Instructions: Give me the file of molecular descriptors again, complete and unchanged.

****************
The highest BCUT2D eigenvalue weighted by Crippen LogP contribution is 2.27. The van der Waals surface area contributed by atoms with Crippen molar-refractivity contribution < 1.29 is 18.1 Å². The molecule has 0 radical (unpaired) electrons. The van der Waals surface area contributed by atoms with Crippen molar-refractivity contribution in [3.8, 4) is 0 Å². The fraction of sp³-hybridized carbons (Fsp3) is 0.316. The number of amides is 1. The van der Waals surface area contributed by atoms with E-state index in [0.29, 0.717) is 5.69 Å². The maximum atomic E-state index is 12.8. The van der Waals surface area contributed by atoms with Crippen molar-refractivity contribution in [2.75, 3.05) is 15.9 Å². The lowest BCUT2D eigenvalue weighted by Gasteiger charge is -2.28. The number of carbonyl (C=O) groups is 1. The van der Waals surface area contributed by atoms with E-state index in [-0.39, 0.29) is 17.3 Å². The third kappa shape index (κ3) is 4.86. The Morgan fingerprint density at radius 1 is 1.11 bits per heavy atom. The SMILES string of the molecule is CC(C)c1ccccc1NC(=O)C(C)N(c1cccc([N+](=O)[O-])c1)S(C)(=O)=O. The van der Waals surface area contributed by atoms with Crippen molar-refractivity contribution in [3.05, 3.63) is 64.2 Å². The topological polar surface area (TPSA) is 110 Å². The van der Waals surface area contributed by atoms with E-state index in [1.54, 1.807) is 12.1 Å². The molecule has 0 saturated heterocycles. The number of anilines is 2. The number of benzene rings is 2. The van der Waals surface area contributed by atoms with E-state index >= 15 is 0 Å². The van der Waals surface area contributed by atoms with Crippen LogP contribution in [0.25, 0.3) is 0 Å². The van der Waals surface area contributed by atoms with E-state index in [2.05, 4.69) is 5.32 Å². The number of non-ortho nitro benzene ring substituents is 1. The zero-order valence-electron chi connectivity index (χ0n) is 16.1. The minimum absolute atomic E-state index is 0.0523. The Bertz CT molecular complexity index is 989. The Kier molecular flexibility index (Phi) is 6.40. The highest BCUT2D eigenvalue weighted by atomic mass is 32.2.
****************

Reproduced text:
The highest BCUT2D eigenvalue weighted by Crippen LogP contribution is 2.27. The van der Waals surface area contributed by atoms with Crippen molar-refractivity contribution < 1.29 is 18.1 Å². The molecule has 0 radical (unpaired) electrons. The van der Waals surface area contributed by atoms with Crippen molar-refractivity contribution in [3.8, 4) is 0 Å². The fraction of sp³-hybridized carbons (Fsp3) is 0.316. The number of amides is 1. The van der Waals surface area contributed by atoms with E-state index in [0.29, 0.717) is 5.69 Å². The maximum atomic E-state index is 12.8. The van der Waals surface area contributed by atoms with Crippen molar-refractivity contribution in [2.75, 3.05) is 15.9 Å². The lowest BCUT2D eigenvalue weighted by Gasteiger charge is -2.28. The number of carbonyl (C=O) groups is 1. The van der Waals surface area contributed by atoms with E-state index in [-0.39, 0.29) is 17.3 Å². The third kappa shape index (κ3) is 4.86. The Morgan fingerprint density at radius 1 is 1.11 bits per heavy atom. The SMILES string of the molecule is CC(C)c1ccccc1NC(=O)C(C)N(c1cccc([N+](=O)[O-])c1)S(C)(=O)=O. The van der Waals surface area contributed by atoms with Crippen molar-refractivity contribution in [3.05, 3.63) is 64.2 Å². The topological polar surface area (TPSA) is 110 Å². The van der Waals surface area contributed by atoms with E-state index in [1.54, 1.807) is 12.1 Å². The molecule has 0 saturated heterocycles. The number of anilines is 2. The number of benzene rings is 2. The van der Waals surface area contributed by atoms with E-state index >= 15 is 0 Å². The van der Waals surface area contributed by atoms with Crippen LogP contribution in [0.25, 0.3) is 0 Å². The van der Waals surface area contributed by atoms with E-state index in [2.05, 4.69) is 5.32 Å². The number of non-ortho nitro benzene ring substituents is 1. The zero-order valence-electron chi connectivity index (χ0n) is 16.1. The minimum absolute atomic E-state index is 0.0523. The Bertz CT molecular complexity index is 989. The Kier molecular flexibility index (Phi) is 6.40. The highest BCUT2D eigenvalue weighted by atomic mass is 32.2.